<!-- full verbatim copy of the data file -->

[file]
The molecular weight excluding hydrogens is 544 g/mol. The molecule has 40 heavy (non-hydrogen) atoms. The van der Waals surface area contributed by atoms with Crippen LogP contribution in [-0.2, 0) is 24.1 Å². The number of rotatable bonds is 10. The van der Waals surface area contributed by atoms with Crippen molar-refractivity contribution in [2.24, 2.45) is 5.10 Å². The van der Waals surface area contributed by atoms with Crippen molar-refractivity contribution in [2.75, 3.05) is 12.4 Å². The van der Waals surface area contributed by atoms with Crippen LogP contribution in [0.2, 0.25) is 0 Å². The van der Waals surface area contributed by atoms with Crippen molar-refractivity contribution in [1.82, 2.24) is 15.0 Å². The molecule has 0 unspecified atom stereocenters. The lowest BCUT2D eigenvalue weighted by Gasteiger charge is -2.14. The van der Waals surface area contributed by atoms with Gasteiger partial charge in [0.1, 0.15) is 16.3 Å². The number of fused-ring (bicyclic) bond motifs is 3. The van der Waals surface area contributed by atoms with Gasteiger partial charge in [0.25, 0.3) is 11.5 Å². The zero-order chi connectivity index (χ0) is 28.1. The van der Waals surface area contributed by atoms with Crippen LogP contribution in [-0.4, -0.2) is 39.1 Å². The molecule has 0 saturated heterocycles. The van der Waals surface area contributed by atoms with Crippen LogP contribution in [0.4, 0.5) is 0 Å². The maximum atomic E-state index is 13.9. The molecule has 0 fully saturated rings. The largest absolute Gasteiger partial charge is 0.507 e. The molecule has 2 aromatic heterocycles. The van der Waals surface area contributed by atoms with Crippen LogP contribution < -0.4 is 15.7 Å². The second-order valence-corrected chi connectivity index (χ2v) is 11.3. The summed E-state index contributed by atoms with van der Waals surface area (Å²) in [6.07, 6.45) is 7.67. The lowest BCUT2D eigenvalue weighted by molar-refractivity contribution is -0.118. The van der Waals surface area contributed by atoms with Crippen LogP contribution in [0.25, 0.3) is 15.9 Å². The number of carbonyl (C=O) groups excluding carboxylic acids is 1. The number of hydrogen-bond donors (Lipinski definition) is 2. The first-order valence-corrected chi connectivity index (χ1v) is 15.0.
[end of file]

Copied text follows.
The molecular weight excluding hydrogens is 544 g/mol. The molecule has 40 heavy (non-hydrogen) atoms. The van der Waals surface area contributed by atoms with Crippen LogP contribution in [-0.2, 0) is 24.1 Å². The number of rotatable bonds is 10. The van der Waals surface area contributed by atoms with Crippen molar-refractivity contribution in [2.24, 2.45) is 5.10 Å². The van der Waals surface area contributed by atoms with Crippen molar-refractivity contribution in [2.75, 3.05) is 12.4 Å². The van der Waals surface area contributed by atoms with Crippen LogP contribution in [0.2, 0.25) is 0 Å². The van der Waals surface area contributed by atoms with Crippen molar-refractivity contribution in [1.82, 2.24) is 15.0 Å². The molecule has 0 unspecified atom stereocenters. The lowest BCUT2D eigenvalue weighted by Gasteiger charge is -2.14. The van der Waals surface area contributed by atoms with Gasteiger partial charge in [0.1, 0.15) is 16.3 Å². The number of fused-ring (bicyclic) bond motifs is 3. The van der Waals surface area contributed by atoms with Gasteiger partial charge in [0.25, 0.3) is 11.5 Å². The zero-order chi connectivity index (χ0) is 28.1. The van der Waals surface area contributed by atoms with Crippen LogP contribution in [-0.4, -0.2) is 39.1 Å². The molecule has 0 saturated heterocycles. The van der Waals surface area contributed by atoms with Crippen LogP contribution in [0.4, 0.5) is 0 Å². The maximum atomic E-state index is 13.9. The molecule has 0 fully saturated rings. The largest absolute Gasteiger partial charge is 0.507 e. The molecule has 2 aromatic heterocycles. The van der Waals surface area contributed by atoms with Crippen LogP contribution < -0.4 is 15.7 Å². The second-order valence-corrected chi connectivity index (χ2v) is 11.3. The summed E-state index contributed by atoms with van der Waals surface area (Å²) in [6.07, 6.45) is 7.67. The lowest BCUT2D eigenvalue weighted by molar-refractivity contribution is -0.118. The van der Waals surface area contributed by atoms with Crippen LogP contribution in [0.25, 0.3) is 15.9 Å². The number of carbonyl (C=O) groups excluding carboxylic acids is 1. The number of hydrogen-bond donors (Lipinski definition) is 2. The first-order valence-corrected chi connectivity index (χ1v) is 15.0.